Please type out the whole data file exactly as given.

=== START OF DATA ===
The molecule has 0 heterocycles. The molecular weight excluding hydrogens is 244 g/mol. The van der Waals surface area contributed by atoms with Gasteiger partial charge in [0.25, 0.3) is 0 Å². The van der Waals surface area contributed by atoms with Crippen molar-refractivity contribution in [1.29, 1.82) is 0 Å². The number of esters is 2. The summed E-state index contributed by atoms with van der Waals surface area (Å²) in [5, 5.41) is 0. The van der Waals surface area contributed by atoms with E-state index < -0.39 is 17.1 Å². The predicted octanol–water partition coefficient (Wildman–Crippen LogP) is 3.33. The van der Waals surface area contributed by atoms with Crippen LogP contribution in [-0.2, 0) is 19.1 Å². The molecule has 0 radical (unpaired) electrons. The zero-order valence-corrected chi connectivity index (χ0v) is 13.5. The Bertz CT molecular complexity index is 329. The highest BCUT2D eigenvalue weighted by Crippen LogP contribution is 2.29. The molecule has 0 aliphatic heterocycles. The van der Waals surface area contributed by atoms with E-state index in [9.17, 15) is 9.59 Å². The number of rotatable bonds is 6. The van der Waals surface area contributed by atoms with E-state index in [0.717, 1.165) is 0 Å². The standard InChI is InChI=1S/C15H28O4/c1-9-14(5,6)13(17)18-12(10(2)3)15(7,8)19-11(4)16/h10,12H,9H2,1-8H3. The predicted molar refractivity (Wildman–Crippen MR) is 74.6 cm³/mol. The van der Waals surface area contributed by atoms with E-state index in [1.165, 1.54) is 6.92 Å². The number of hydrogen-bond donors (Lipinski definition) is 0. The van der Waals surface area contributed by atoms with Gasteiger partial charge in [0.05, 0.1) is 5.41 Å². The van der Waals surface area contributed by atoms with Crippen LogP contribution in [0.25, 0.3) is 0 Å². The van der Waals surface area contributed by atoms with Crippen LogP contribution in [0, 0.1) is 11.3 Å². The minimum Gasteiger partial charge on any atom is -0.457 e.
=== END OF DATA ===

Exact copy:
The molecule has 0 heterocycles. The molecular weight excluding hydrogens is 244 g/mol. The van der Waals surface area contributed by atoms with Gasteiger partial charge in [0.25, 0.3) is 0 Å². The van der Waals surface area contributed by atoms with Crippen molar-refractivity contribution in [1.29, 1.82) is 0 Å². The number of esters is 2. The summed E-state index contributed by atoms with van der Waals surface area (Å²) in [5, 5.41) is 0. The van der Waals surface area contributed by atoms with E-state index < -0.39 is 17.1 Å². The predicted octanol–water partition coefficient (Wildman–Crippen LogP) is 3.33. The van der Waals surface area contributed by atoms with Crippen LogP contribution in [-0.2, 0) is 19.1 Å². The molecule has 0 radical (unpaired) electrons. The zero-order valence-corrected chi connectivity index (χ0v) is 13.5. The Bertz CT molecular complexity index is 329. The highest BCUT2D eigenvalue weighted by Crippen LogP contribution is 2.29. The molecule has 0 aliphatic heterocycles. The van der Waals surface area contributed by atoms with E-state index in [9.17, 15) is 9.59 Å². The number of rotatable bonds is 6. The van der Waals surface area contributed by atoms with E-state index in [0.717, 1.165) is 0 Å². The standard InChI is InChI=1S/C15H28O4/c1-9-14(5,6)13(17)18-12(10(2)3)15(7,8)19-11(4)16/h10,12H,9H2,1-8H3. The predicted molar refractivity (Wildman–Crippen MR) is 74.6 cm³/mol. The van der Waals surface area contributed by atoms with E-state index in [1.165, 1.54) is 6.92 Å². The number of hydrogen-bond donors (Lipinski definition) is 0. The van der Waals surface area contributed by atoms with Gasteiger partial charge in [0.05, 0.1) is 5.41 Å². The van der Waals surface area contributed by atoms with Crippen LogP contribution in [0.25, 0.3) is 0 Å². The van der Waals surface area contributed by atoms with Crippen LogP contribution in [0, 0.1) is 11.3 Å². The minimum Gasteiger partial charge on any atom is -0.457 e.